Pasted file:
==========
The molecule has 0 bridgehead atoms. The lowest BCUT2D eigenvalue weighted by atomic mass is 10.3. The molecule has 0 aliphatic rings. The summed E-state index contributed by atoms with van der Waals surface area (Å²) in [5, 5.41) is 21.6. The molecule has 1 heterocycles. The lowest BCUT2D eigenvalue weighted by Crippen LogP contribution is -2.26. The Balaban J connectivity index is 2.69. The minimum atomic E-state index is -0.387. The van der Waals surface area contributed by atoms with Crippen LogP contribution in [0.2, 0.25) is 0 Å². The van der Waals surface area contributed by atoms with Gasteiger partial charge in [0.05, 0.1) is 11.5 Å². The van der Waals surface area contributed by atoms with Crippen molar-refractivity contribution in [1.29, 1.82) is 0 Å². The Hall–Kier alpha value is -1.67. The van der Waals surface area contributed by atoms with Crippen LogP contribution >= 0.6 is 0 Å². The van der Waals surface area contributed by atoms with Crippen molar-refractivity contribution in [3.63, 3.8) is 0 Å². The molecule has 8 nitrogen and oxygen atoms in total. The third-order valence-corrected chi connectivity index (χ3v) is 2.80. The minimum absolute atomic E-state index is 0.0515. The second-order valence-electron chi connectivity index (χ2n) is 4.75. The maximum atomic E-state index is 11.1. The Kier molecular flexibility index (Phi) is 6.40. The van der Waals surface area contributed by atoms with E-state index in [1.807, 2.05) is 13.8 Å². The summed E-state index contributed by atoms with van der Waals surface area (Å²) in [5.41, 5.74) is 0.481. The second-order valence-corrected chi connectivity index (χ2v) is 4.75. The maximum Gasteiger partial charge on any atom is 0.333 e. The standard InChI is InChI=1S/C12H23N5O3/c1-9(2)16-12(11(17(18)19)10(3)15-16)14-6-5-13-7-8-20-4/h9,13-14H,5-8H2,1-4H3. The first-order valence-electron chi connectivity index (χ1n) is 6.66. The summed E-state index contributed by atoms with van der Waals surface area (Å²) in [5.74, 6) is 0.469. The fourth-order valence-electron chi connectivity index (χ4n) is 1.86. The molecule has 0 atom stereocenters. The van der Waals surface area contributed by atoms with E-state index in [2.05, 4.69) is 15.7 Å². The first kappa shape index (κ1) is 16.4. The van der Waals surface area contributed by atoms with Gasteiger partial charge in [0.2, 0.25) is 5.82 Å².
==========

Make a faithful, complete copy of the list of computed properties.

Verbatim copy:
The molecule has 0 bridgehead atoms. The lowest BCUT2D eigenvalue weighted by atomic mass is 10.3. The molecule has 0 aliphatic rings. The summed E-state index contributed by atoms with van der Waals surface area (Å²) in [5, 5.41) is 21.6. The molecule has 1 heterocycles. The lowest BCUT2D eigenvalue weighted by Crippen LogP contribution is -2.26. The Balaban J connectivity index is 2.69. The minimum atomic E-state index is -0.387. The van der Waals surface area contributed by atoms with Crippen LogP contribution in [0.2, 0.25) is 0 Å². The van der Waals surface area contributed by atoms with Gasteiger partial charge in [0.05, 0.1) is 11.5 Å². The van der Waals surface area contributed by atoms with Crippen molar-refractivity contribution in [1.29, 1.82) is 0 Å². The Hall–Kier alpha value is -1.67. The van der Waals surface area contributed by atoms with Crippen LogP contribution >= 0.6 is 0 Å². The van der Waals surface area contributed by atoms with Crippen molar-refractivity contribution in [3.63, 3.8) is 0 Å². The molecule has 8 nitrogen and oxygen atoms in total. The third-order valence-corrected chi connectivity index (χ3v) is 2.80. The minimum absolute atomic E-state index is 0.0515. The second-order valence-electron chi connectivity index (χ2n) is 4.75. The maximum atomic E-state index is 11.1. The Kier molecular flexibility index (Phi) is 6.40. The van der Waals surface area contributed by atoms with E-state index in [1.807, 2.05) is 13.8 Å². The summed E-state index contributed by atoms with van der Waals surface area (Å²) in [5.41, 5.74) is 0.481. The second-order valence-corrected chi connectivity index (χ2v) is 4.75. The maximum Gasteiger partial charge on any atom is 0.333 e. The standard InChI is InChI=1S/C12H23N5O3/c1-9(2)16-12(11(17(18)19)10(3)15-16)14-6-5-13-7-8-20-4/h9,13-14H,5-8H2,1-4H3. The first-order valence-electron chi connectivity index (χ1n) is 6.66. The summed E-state index contributed by atoms with van der Waals surface area (Å²) in [5.74, 6) is 0.469. The fourth-order valence-electron chi connectivity index (χ4n) is 1.86. The molecule has 0 atom stereocenters. The van der Waals surface area contributed by atoms with E-state index in [2.05, 4.69) is 15.7 Å². The first kappa shape index (κ1) is 16.4. The van der Waals surface area contributed by atoms with Gasteiger partial charge in [0.2, 0.25) is 5.82 Å².